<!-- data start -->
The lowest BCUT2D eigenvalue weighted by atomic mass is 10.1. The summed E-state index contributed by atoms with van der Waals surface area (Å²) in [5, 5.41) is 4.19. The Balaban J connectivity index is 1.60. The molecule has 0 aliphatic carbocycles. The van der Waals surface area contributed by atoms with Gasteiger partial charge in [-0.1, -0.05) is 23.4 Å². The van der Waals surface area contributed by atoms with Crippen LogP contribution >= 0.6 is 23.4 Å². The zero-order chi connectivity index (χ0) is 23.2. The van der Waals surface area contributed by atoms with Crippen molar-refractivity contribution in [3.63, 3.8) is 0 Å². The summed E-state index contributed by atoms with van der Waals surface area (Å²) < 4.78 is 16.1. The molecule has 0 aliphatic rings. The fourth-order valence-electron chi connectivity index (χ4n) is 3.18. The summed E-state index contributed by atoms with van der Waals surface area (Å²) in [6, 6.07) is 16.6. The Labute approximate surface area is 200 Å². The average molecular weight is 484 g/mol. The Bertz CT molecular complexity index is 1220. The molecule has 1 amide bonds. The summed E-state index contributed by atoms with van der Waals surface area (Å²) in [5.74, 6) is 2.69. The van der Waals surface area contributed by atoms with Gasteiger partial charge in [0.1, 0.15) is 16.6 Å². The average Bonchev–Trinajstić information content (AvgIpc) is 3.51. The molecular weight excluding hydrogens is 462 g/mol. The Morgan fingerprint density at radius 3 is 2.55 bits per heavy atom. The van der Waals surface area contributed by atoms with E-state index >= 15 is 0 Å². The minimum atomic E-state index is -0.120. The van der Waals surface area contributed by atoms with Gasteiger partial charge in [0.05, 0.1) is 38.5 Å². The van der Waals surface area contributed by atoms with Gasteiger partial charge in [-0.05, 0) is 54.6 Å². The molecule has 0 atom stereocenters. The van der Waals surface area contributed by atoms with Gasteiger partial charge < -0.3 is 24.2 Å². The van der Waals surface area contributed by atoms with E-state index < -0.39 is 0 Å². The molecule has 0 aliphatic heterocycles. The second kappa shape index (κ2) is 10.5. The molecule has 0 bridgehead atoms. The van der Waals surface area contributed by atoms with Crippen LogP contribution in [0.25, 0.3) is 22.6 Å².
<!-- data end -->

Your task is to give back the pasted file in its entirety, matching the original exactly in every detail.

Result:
The lowest BCUT2D eigenvalue weighted by atomic mass is 10.1. The summed E-state index contributed by atoms with van der Waals surface area (Å²) in [5, 5.41) is 4.19. The Balaban J connectivity index is 1.60. The molecule has 0 aliphatic carbocycles. The van der Waals surface area contributed by atoms with Gasteiger partial charge in [-0.1, -0.05) is 23.4 Å². The van der Waals surface area contributed by atoms with Crippen LogP contribution >= 0.6 is 23.4 Å². The zero-order chi connectivity index (χ0) is 23.2. The van der Waals surface area contributed by atoms with Crippen molar-refractivity contribution in [3.63, 3.8) is 0 Å². The summed E-state index contributed by atoms with van der Waals surface area (Å²) < 4.78 is 16.1. The molecule has 0 aliphatic rings. The fourth-order valence-electron chi connectivity index (χ4n) is 3.18. The summed E-state index contributed by atoms with van der Waals surface area (Å²) in [6, 6.07) is 16.6. The Labute approximate surface area is 200 Å². The average molecular weight is 484 g/mol. The Bertz CT molecular complexity index is 1220. The molecule has 1 amide bonds. The summed E-state index contributed by atoms with van der Waals surface area (Å²) in [5.74, 6) is 2.69. The van der Waals surface area contributed by atoms with Gasteiger partial charge in [0.1, 0.15) is 16.6 Å². The average Bonchev–Trinajstić information content (AvgIpc) is 3.51. The molecular weight excluding hydrogens is 462 g/mol. The Morgan fingerprint density at radius 3 is 2.55 bits per heavy atom. The van der Waals surface area contributed by atoms with E-state index >= 15 is 0 Å². The minimum atomic E-state index is -0.120. The van der Waals surface area contributed by atoms with Gasteiger partial charge in [0.05, 0.1) is 38.5 Å². The van der Waals surface area contributed by atoms with Gasteiger partial charge in [-0.05, 0) is 54.6 Å². The molecule has 0 atom stereocenters. The van der Waals surface area contributed by atoms with Gasteiger partial charge < -0.3 is 24.2 Å². The van der Waals surface area contributed by atoms with E-state index < -0.39 is 0 Å². The molecule has 0 aliphatic heterocycles. The second kappa shape index (κ2) is 10.5. The molecule has 0 bridgehead atoms. The van der Waals surface area contributed by atoms with Crippen LogP contribution in [0.25, 0.3) is 22.6 Å².